May be revoked with notice or for: Activities not normally part of implied consent Staying beyond normal hours of invitation.
The most common defense to either civil or criminal liability for trespass to real property is consent. If, prior to the entry onto land owned or occupied by another, an individual obtains consent of the property owner, this permission to enter constitutes a complete defense to the tort or crime of trespass. There are two recognized types of consent: express and implied. Express consent results from invitation by the landowner or person occupying the land or by specific authorization by these individuals to be on the property. Implied consent is a bit more complex, and includes the concept or “doctrine of custom and usage.” Implied consent generally applies to situations wherein the public is invited onto property for the purpose of conducting business or for some specific reason intended by the property owner. Implied consent would extend to those areas, days of the week, and times of day that are covered by signs on the premises or by the pattern of use permitted by property owners in similar situations. If an individual goes beyond the scope of the implied consent given, he or she is trespassing.8 Trespassing in an implied consent situation results from (a) entering into areas specifically marked “private,” “employees only,” or “no admittance beyond this point”; (b) wandering into clearly non-public rooms or spaces on the premises; (c) staying beyond the hours posted for invitees; (d) engaging in activities inconsistent with those of normal invitees; and (e) staying on after specific notice to leave. Effective notice to leave may be oral or posted by sign.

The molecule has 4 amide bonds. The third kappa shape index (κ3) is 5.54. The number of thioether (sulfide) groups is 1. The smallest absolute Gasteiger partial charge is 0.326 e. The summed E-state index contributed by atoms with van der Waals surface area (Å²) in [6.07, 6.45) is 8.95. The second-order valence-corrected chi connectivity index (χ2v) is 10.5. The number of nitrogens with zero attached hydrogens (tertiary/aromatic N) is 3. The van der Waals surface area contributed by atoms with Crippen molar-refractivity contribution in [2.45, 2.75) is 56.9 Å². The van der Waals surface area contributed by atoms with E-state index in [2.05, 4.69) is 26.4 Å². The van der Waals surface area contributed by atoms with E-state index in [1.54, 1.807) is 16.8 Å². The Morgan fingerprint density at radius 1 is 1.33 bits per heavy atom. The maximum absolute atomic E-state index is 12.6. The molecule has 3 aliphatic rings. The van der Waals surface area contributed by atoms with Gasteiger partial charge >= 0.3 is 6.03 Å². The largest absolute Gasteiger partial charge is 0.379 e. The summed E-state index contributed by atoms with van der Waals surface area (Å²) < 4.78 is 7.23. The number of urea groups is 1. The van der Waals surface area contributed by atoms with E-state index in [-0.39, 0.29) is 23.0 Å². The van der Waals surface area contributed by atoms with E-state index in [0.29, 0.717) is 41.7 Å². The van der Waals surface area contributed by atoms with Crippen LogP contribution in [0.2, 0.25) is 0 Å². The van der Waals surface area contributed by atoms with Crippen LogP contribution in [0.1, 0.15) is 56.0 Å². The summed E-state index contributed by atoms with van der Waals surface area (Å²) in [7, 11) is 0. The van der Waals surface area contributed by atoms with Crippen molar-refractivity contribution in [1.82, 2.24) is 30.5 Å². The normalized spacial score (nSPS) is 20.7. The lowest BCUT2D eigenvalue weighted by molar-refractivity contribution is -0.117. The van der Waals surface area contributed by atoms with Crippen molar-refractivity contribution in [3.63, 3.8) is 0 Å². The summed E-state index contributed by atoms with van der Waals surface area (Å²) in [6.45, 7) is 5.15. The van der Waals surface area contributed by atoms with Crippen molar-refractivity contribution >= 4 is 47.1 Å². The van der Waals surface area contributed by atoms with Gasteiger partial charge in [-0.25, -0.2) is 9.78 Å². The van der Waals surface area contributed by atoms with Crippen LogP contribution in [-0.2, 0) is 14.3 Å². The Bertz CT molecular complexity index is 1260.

“Wrongful conduct following an authorized entry upon land can result in trespass.”9 Even if one has been given express consent, this is revoked by any behavior that goes beyond the scope of consent. Further, express consent can be revoked by overstay (a) the period given, (b) failing to leave after notice, (c) entering an unauthorized area or, (d) engaging in activities inconsistent with the express consent. Specifically, secret videotaping or other covert behaviors involving subterfuge or snooping are trespass in most jurisdictions. In some jurisdictions, obtaining entry by misrepresentation is trespass and can negate any express or implied consent. In other jurisdictions it does not, but any conduct beyond what is implied by the consent, such as secret photography, filming or taping of activities, will subject an individual to charges of trespass.10 “The First Amendment is not a license to trespass, to steal, or to intrude by electronic means into the precincts of another’s home or office.”11
In addition, no one may assume that just because consent has been given to one person, that consent extends to others. Specifically, media that have been invited to ride with police, firemen, or other emergency personnel may not accompany them onto private property without the property owner’s permission.12 Even though law enforcement or emergency personnel have given their consent to ride along and film their activities and private parties give implied or specific permission for the police to enter their homes, this permission does not extend to the media. Media personnel can be, and have been, sued by these private property owners for trespass as well as for invasion of privacy, which is discussed more fully in chapter 9.